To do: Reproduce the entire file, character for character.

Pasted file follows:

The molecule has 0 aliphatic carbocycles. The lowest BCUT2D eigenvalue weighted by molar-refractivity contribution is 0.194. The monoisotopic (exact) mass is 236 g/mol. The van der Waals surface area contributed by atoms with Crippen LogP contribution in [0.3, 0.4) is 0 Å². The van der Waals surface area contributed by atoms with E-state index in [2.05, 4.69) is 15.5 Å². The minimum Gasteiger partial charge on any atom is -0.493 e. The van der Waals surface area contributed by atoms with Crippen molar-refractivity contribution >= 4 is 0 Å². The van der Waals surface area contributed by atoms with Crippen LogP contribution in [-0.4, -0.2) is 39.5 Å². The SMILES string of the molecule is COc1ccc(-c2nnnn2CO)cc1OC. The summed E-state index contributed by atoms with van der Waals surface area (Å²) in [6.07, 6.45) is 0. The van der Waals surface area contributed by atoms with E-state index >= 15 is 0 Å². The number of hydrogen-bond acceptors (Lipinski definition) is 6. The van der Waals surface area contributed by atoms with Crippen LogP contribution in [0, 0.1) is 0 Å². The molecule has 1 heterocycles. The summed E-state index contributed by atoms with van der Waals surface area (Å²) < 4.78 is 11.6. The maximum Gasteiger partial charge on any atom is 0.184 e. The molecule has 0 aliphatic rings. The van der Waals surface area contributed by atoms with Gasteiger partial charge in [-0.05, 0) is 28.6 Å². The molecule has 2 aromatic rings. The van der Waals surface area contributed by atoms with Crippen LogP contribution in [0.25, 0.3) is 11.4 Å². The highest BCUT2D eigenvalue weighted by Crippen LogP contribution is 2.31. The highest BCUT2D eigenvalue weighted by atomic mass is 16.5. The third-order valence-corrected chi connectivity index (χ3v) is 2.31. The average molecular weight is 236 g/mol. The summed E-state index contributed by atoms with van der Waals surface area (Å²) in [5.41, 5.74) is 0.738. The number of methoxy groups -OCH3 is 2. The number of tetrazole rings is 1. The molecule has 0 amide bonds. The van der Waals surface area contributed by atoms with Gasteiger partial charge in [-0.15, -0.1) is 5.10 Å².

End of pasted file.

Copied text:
The molecule has 0 aliphatic carbocycles. The lowest BCUT2D eigenvalue weighted by molar-refractivity contribution is 0.194. The monoisotopic (exact) mass is 236 g/mol. The van der Waals surface area contributed by atoms with Crippen LogP contribution in [0.3, 0.4) is 0 Å². The van der Waals surface area contributed by atoms with E-state index in [2.05, 4.69) is 15.5 Å². The minimum Gasteiger partial charge on any atom is -0.493 e. The van der Waals surface area contributed by atoms with Crippen molar-refractivity contribution >= 4 is 0 Å². The van der Waals surface area contributed by atoms with Crippen LogP contribution in [-0.4, -0.2) is 39.5 Å². The SMILES string of the molecule is COc1ccc(-c2nnnn2CO)cc1OC. The summed E-state index contributed by atoms with van der Waals surface area (Å²) in [6.07, 6.45) is 0. The van der Waals surface area contributed by atoms with E-state index >= 15 is 0 Å². The number of hydrogen-bond acceptors (Lipinski definition) is 6. The van der Waals surface area contributed by atoms with Crippen LogP contribution in [0, 0.1) is 0 Å². The molecule has 1 heterocycles. The summed E-state index contributed by atoms with van der Waals surface area (Å²) < 4.78 is 11.6. The maximum Gasteiger partial charge on any atom is 0.184 e. The molecule has 0 aliphatic rings. The van der Waals surface area contributed by atoms with Gasteiger partial charge in [-0.05, 0) is 28.6 Å². The molecule has 2 aromatic rings. The van der Waals surface area contributed by atoms with Crippen LogP contribution in [0.25, 0.3) is 11.4 Å². The highest BCUT2D eigenvalue weighted by Crippen LogP contribution is 2.31. The highest BCUT2D eigenvalue weighted by atomic mass is 16.5. The third-order valence-corrected chi connectivity index (χ3v) is 2.31. The average molecular weight is 236 g/mol. The summed E-state index contributed by atoms with van der Waals surface area (Å²) in [5.41, 5.74) is 0.738. The number of methoxy groups -OCH3 is 2. The number of tetrazole rings is 1. The molecule has 0 amide bonds. The van der Waals surface area contributed by atoms with Gasteiger partial charge in [-0.15, -0.1) is 5.10 Å².